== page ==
The Strad Issue: January 2010
Musicians: Schubert Ensemble
Composer: Fauré

William Howard’s piano opening of Fauré’s First Piano Quintet conjures up water rippling through stones, and it is that fresh and open-air atmosphere that permeates the whole of this performance. It has often been said that the work does not readily yield its secrets, but the Schubert Ensemble players reveal its abounding beauty, and those passages that hang on air suspended with the delicacy of a spider’s web. The unhurried view of the finale only adds to its feeling of innocent charm, in total a very different approach to the troubled litany we hear elsewhere.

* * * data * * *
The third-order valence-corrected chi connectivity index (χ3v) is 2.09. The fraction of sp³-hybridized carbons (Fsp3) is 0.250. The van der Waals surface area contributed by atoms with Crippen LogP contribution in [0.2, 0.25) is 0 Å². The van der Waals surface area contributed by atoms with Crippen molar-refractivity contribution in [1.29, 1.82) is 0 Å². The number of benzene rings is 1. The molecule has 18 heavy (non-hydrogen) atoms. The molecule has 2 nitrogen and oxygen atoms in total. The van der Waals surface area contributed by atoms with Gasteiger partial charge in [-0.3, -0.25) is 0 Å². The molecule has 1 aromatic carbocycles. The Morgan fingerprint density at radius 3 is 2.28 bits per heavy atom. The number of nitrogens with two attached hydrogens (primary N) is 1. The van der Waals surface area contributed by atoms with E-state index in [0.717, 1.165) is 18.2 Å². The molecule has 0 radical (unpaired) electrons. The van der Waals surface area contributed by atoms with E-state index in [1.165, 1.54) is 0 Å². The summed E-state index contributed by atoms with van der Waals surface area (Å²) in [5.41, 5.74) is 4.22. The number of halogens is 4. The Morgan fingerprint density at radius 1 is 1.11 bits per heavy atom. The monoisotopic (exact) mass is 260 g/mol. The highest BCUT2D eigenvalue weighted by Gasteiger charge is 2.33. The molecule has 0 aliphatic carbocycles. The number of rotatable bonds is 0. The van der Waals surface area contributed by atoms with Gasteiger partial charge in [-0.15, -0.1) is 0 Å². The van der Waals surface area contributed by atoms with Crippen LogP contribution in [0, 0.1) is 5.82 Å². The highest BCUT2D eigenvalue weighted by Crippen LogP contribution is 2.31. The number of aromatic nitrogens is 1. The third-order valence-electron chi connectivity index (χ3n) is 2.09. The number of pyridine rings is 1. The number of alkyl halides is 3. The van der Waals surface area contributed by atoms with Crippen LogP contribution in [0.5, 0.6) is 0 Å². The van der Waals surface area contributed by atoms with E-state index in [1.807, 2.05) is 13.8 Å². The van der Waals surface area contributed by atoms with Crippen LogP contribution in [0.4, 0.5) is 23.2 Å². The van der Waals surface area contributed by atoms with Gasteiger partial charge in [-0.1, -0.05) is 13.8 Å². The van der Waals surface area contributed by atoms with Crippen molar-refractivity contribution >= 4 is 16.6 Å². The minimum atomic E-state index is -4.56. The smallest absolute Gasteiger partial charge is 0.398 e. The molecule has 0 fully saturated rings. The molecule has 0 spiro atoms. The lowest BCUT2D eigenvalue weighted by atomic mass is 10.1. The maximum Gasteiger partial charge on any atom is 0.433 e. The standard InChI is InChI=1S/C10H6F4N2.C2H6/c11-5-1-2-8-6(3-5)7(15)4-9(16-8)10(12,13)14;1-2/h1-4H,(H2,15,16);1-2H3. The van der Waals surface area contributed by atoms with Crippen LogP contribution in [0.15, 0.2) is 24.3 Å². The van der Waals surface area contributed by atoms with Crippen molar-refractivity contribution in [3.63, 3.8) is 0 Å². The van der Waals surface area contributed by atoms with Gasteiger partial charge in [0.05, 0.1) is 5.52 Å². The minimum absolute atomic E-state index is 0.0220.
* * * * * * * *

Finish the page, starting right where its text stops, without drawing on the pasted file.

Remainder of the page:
The yearning for times long past that I have always found in the Second Quintet is here reflected in a similar view, with a bittersweet element ever present. Where the second movement abounds with pleasure, the third has the heartache of old age. There are a couple of moments where we need more rhythmic security, but this is technically very fine playing.  

The recording by Domus has long held pride of place on disc, but those readings have the group’s individuality stamped all over them, whereas the Schubert Ensemble players stand back more, allowing the composer every chance to speak for himself. Chandos provide a suitably transparent recording.